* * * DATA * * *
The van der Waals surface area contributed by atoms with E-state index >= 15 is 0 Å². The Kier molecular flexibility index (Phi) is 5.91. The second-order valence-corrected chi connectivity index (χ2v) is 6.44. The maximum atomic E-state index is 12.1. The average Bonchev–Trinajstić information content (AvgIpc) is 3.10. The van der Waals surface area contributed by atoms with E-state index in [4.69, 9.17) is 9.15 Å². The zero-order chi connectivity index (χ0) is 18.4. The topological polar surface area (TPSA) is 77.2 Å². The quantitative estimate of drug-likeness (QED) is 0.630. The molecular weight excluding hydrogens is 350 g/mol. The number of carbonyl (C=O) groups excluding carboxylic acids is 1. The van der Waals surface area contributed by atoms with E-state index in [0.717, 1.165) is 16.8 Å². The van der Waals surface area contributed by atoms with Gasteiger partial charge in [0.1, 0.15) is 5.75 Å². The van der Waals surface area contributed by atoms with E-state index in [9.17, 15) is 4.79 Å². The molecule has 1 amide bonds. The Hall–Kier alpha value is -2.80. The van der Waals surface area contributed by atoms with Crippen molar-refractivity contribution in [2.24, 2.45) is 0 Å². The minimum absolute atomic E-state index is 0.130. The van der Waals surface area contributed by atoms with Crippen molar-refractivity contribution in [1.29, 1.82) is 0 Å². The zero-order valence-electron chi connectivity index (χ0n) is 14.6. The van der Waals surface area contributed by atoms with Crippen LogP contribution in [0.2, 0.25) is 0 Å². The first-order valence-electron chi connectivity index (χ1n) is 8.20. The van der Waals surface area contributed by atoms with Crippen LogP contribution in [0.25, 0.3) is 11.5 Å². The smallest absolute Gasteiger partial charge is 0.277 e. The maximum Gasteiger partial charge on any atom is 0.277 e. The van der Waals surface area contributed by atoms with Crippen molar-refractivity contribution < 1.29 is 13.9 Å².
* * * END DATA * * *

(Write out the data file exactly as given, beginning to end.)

The van der Waals surface area contributed by atoms with E-state index >= 15 is 0 Å². The Kier molecular flexibility index (Phi) is 5.91. The second-order valence-corrected chi connectivity index (χ2v) is 6.44. The maximum atomic E-state index is 12.1. The average Bonchev–Trinajstić information content (AvgIpc) is 3.10. The van der Waals surface area contributed by atoms with E-state index in [4.69, 9.17) is 9.15 Å². The zero-order chi connectivity index (χ0) is 18.4. The topological polar surface area (TPSA) is 77.2 Å². The quantitative estimate of drug-likeness (QED) is 0.630. The molecular weight excluding hydrogens is 350 g/mol. The number of carbonyl (C=O) groups excluding carboxylic acids is 1. The van der Waals surface area contributed by atoms with E-state index in [0.717, 1.165) is 16.8 Å². The van der Waals surface area contributed by atoms with Gasteiger partial charge in [0.1, 0.15) is 5.75 Å². The van der Waals surface area contributed by atoms with E-state index in [9.17, 15) is 4.79 Å². The molecule has 1 amide bonds. The Hall–Kier alpha value is -2.80. The van der Waals surface area contributed by atoms with Crippen molar-refractivity contribution in [2.24, 2.45) is 0 Å². The minimum absolute atomic E-state index is 0.130. The van der Waals surface area contributed by atoms with Crippen molar-refractivity contribution in [1.29, 1.82) is 0 Å². The zero-order valence-electron chi connectivity index (χ0n) is 14.6. The van der Waals surface area contributed by atoms with Crippen LogP contribution in [0.2, 0.25) is 0 Å². The first-order valence-electron chi connectivity index (χ1n) is 8.20. The van der Waals surface area contributed by atoms with Crippen LogP contribution in [0.25, 0.3) is 11.5 Å². The smallest absolute Gasteiger partial charge is 0.277 e. The maximum Gasteiger partial charge on any atom is 0.277 e. The van der Waals surface area contributed by atoms with Crippen molar-refractivity contribution < 1.29 is 13.9 Å².